A Fashion Intern's Diary: The Highs and Lows of Unpaid Life in London

As my time at Hand & Lock comes to an end I've been thinking a lot about the pros and cons of being an intern...

As my time at Hand & Lock comes to an end I've been thinking a lot about the pros and cons of being an intern.

Of course I've questioned the morality of interning, how can any company get away with 'employing' unpaid workers? Particularly in London, where one of the most favoured conversations is the extortionate price of rent. It seems as though the people with money or the lucky few can elbow their way into the fashion industry. How are young graduates or students supposed to live in the capital city and support themselves with no or low income? I am one of the lucky ones who have managed to find incredibly generous people who have allowed me to stay with them for free; it's is the only way I can manage this.

Since my last blog I've had one interview and have sent several applications and cvs. The interview was for a paid internship, it lasted less than ten minutes,was rushed and disorganised. The interviewer didn't have my details so didn't know who I was or anything about me. She told me she would let me know by the end of the day, five days later it was a no. Apparently they needed someone straight away and "that if things change, I will contact you". Because apparently. I'll just hang around, still unemployed, waiting for that email.

Which funnily enough, I probably will be doing.

An extremely annoying habit of being a graduate intern is you become addicted to checking your emails every five minutes as if a life changing job offer will suddenly appear in your inbox. Which of course, it doesn't. And if you're lucky you may get a 'thanks but no thanks' email.

I've really enjoyed my two months at Hand & Lock, I've learnt so much and contributed a lot to the company. Although there have been times that I have probably slowed down the pace of work. In my head, I may have come close to being fired from an unpaid job a few times. Anywhere else and I might have.

I've done a lot of slip stitching and unpicking, typical intern tasks. One day I was asked to cut the threads off a machine embroidered order, in my head I heard 'unpick the embroidery on this cushion'. I'm used to unpicking, pretty much three years of my degree were unpicking... so I began it. About twenty minutes in, I'm pretty impressed with my fast paced thread removal when I'm asked why I'm unpicking a part of an order. I'd just been asked to remove lose threads but instead I'd just completely unpicked a design. Embarrassingly for me, it's still brought up every so often and used as an example of what not to do to the new intern.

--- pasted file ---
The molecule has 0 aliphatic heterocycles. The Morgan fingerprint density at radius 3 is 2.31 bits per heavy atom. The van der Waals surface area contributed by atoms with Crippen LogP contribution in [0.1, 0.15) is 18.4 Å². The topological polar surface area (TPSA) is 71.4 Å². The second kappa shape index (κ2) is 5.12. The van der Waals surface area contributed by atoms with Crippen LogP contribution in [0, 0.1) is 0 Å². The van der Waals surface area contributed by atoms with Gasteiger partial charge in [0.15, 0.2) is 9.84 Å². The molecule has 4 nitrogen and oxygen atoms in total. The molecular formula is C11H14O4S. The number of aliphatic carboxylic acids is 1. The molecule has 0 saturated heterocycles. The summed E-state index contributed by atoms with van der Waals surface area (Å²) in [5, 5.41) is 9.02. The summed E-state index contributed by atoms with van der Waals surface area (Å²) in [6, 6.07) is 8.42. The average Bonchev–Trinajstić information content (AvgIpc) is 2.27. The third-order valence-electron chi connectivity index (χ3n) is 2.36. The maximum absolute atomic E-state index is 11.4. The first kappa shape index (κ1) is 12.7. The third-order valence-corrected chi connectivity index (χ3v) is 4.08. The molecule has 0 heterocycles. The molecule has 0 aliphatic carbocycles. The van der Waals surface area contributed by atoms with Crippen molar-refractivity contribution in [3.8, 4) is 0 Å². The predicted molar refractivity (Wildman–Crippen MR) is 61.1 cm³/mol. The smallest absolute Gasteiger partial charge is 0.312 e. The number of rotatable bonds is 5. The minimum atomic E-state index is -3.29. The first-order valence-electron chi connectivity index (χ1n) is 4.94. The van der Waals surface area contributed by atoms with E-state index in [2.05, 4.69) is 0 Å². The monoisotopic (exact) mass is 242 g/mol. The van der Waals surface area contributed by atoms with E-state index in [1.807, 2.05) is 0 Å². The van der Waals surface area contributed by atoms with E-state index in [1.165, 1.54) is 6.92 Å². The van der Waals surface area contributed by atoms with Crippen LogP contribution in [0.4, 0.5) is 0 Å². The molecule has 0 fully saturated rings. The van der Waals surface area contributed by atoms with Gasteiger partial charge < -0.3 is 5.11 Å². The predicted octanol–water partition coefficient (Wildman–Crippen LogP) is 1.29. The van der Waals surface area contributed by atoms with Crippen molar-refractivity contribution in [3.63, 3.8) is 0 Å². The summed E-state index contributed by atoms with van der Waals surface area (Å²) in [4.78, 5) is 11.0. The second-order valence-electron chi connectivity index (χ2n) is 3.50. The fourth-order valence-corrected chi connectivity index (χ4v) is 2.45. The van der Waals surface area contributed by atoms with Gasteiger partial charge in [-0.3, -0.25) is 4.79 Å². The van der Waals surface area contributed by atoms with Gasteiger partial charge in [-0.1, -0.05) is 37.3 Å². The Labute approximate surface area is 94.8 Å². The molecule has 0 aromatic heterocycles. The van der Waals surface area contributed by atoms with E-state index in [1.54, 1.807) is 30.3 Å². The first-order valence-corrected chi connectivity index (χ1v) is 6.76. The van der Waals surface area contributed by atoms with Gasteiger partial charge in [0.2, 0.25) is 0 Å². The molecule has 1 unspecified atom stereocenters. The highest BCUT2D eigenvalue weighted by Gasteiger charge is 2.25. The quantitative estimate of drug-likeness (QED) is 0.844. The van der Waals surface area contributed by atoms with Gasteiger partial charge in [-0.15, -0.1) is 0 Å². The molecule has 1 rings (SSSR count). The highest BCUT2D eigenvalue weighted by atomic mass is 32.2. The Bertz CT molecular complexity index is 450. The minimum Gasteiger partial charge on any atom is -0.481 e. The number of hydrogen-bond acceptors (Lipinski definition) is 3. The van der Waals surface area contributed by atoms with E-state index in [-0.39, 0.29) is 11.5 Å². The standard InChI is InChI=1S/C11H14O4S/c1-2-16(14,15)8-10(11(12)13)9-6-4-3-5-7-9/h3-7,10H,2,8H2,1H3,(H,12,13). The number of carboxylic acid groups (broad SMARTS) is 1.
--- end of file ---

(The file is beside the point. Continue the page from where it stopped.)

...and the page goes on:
When I came back in January after Christmas, the studio had been refurbished, the interns got a new white board with daily and weekly jobs to do. The first job back after the new year was to design and carry out the window display. We had a lot of freedom and were encouraged to utilise our own skills, so I created an illustration that is 1m x 1.5m and now sits in the window of Hand & Lock, it was nice having a creative task to do and it makes me realise how much I want to be designing. A lot of the jobs you get as an intern can be quite monotonous and boring but it's balanced out with stuff like that and I've also been lucky enough to work on a piece for one of my favourite designers.

My next placement is part time and I am going to try and support myself with a part time paid job, possibly bar work or as a sales assistant. After that I'm not sure what I'll be doing, (in my head I've already spent my first pay cheque from my non existing job) but I can imagine I may be interning for quite a while as still don't have enough experience, even for a lot of entry level jobs. After nearly 2 months of interning it's a little soul-destroying thinking that your time and skills aren't worth being paid for but I've had an amazing time, met some great people and learnt so much. I am looking forward to the next rung of the career ladder.

Before You Go